Post a clear title like ‘Need help preparing PTSD claim’ or “VA med center won’t schedule my surgery”instead of ‘I have a question.
Knowledgeable people who don’t have time to read all posts may skip yours if your need isn’t clear in the title.
I don’t read all posts every login and will gravitate towards those I have more info on.
Use paragraphs instead of one massive, rambling introduction or story.
Again – You want to make it easy for others to help. If your question is buried in a monster paragraph, there are fewer who will investigate to dig it out.
Post straightforward questions and then post background information.
Question A. I was previously denied for apnea – Should I refile a claim?
Adding Background information in your post will help members understand what information you are looking for so they can assist you in finding it.
Rephrase the question: I was diagnosed with apnea in service and received a CPAP machine, but the claim was denied in 2008. Should I refile?
Question B. I may have PTSD- how can I be sure?
See how the details below give us a better understanding of what you’re claiming.
Rephrase the question: I was involved in a traumatic incident on base in 1974 and have had nightmares ever since, but I did not go to mental health while enlisted. How can I get help?
This gives members a starting point to ask clarifying questions like “Can you post the Reasons for Denial of your claim?”
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Most Common VA Disabilities Claimed for Compensation:
You’ve just been rated 100% disabled by the Veterans Affairs. After the excitement of finally having the rating you deserve wears off, you start asking questions. One of the first questions that you might ask is this: It’s a legitimate question – rare is the Veteran that finds themselves sitting on the couch eating bon-bons …Continue reading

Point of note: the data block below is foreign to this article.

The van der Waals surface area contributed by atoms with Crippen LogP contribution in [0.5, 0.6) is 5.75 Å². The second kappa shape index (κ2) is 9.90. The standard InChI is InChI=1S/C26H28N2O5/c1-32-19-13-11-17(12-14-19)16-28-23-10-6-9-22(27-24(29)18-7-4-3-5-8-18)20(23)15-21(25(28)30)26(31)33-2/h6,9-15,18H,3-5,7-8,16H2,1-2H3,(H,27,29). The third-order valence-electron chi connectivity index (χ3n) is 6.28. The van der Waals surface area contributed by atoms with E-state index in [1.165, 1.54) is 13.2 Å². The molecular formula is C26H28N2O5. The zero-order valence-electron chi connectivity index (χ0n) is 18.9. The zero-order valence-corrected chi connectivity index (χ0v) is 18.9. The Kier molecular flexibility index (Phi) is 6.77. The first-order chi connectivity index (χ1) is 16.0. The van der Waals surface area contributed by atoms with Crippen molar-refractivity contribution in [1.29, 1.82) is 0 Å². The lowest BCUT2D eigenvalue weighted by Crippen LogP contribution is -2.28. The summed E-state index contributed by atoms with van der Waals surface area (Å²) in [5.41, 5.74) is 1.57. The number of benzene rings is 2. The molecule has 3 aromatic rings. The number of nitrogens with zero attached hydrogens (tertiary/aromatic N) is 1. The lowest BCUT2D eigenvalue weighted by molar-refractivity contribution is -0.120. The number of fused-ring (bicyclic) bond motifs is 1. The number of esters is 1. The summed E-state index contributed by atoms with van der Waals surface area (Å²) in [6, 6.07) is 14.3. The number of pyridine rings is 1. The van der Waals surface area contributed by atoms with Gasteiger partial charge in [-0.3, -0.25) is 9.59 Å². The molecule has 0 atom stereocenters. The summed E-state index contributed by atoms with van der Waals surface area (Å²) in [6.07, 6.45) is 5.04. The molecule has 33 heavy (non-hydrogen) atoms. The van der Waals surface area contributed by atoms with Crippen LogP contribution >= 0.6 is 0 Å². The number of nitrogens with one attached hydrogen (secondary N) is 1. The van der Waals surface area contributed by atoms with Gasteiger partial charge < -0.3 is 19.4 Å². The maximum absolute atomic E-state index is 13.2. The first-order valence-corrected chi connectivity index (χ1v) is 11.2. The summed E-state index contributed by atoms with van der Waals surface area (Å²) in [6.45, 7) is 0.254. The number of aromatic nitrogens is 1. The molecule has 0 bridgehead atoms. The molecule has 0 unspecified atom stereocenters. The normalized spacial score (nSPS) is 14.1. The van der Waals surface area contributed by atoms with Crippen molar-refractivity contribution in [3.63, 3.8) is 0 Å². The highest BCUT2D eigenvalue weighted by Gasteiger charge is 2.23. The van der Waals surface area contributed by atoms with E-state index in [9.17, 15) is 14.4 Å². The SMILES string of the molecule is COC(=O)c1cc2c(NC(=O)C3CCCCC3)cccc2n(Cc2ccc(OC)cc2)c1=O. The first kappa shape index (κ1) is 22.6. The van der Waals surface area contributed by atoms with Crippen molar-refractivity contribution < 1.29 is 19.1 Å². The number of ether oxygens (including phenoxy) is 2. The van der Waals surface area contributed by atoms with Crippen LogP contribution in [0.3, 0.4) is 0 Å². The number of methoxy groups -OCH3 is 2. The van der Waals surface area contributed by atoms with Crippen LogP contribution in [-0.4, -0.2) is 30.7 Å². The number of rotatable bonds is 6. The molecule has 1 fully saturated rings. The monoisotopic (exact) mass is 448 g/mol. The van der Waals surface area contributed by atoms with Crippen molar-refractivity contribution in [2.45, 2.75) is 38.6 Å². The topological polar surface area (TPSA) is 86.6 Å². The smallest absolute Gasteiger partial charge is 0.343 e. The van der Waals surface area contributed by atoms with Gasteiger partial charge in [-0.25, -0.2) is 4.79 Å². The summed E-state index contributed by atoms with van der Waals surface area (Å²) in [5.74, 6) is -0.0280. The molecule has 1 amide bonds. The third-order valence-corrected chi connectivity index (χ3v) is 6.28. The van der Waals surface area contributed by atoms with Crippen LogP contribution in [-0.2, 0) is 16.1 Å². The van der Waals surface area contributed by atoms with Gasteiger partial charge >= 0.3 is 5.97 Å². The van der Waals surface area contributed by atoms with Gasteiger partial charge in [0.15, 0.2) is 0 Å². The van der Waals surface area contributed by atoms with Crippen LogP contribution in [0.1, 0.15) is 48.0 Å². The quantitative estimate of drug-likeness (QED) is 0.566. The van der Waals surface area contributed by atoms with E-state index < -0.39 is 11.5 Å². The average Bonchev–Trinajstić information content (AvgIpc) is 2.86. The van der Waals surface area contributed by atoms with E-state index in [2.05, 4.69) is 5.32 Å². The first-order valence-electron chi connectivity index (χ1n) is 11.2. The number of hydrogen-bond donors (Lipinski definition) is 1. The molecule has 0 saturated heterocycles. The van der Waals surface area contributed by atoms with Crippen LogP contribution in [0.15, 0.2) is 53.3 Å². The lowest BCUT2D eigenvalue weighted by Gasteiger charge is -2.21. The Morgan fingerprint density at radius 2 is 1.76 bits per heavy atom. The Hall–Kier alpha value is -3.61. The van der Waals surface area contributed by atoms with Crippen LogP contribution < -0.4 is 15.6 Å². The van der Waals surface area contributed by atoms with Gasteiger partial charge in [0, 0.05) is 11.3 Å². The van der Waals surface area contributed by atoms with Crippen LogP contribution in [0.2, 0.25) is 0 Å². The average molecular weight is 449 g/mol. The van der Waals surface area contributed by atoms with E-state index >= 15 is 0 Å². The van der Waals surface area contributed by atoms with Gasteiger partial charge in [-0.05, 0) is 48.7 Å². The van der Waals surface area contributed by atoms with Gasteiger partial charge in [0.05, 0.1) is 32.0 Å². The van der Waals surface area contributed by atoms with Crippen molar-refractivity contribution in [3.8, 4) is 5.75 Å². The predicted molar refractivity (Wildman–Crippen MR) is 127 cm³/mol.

Yesterday, I received a letter from Social Security. Topic: Supplemental Security Income Notice. It states, "We have found that you meet the medical requirements for disability benefits. An explanation of our finding is attached.....We have not yet mad a decision about whether you meet the non-medical requirements...."
While overjoyed that my case has come this far and so fast, the part that I'm concerned about is the onset date. My application states that I stopped working March 3rd, 2010, which would be my alleged onset date. I received 100% total and permanent disability from VA in October, 2010.
Conditions listed on the Social Security Administration Explanation of Determination are:
Intervertebral disc syndrome
Paralysis of the sciatic nerve
It then reads, "While you may have experienced symptoms related to these as early as 03/04/10, you did not meet the SSA disability requirements at that time. Based on the evidence in your file, the earliest date that you met the requirements for disability was 04/04/14. Prior to that time, the limitation by condition would not have prevented you from returning to doing all types of work. Therefore we have established an onset date for your disability as of 04/04/14."
From 03/03/10 until present, my condition hasn't changed except for being down graded from 50% to 30% for depression in 2010, prior to receiving 100% from VA in Oct, 2010. I know that if I appeal, my case can be reviewed and I could be denied SSDI. Does anyone have any idea why my onset date would be 04/04/2014? The only thing significant about that date for me is that it's birthday. So far, I haven't used a lawyer.
Should I be concerned that the subject of the notice reads, "Supplemental Security Income", instead of, "Supplemental Security Disability Income"?
Thanks for your help.
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jbasser 3 posts
kluender 3 posts
Buck52 3 posts
Barbamatt 2 posts
Aug 18 2014
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Usually the date of onset of a disability is the last day you worked. Sometimes they assign a date. When I went to court the judge didn't agree with the date I claimed and asked me to amend the date t
It sounds to me like SSA is trying to save money, by short changing you on the onset date. There should be no reason for them to consider SSI, as you receive too much money, from VA, to be considered
Barbamatt and Berta have given you good advice. Each Veteran, and each SSDI will choose whether to accept the onset date (effective date) or appeal it. Our government loves to take a long time with
14 answers to this question
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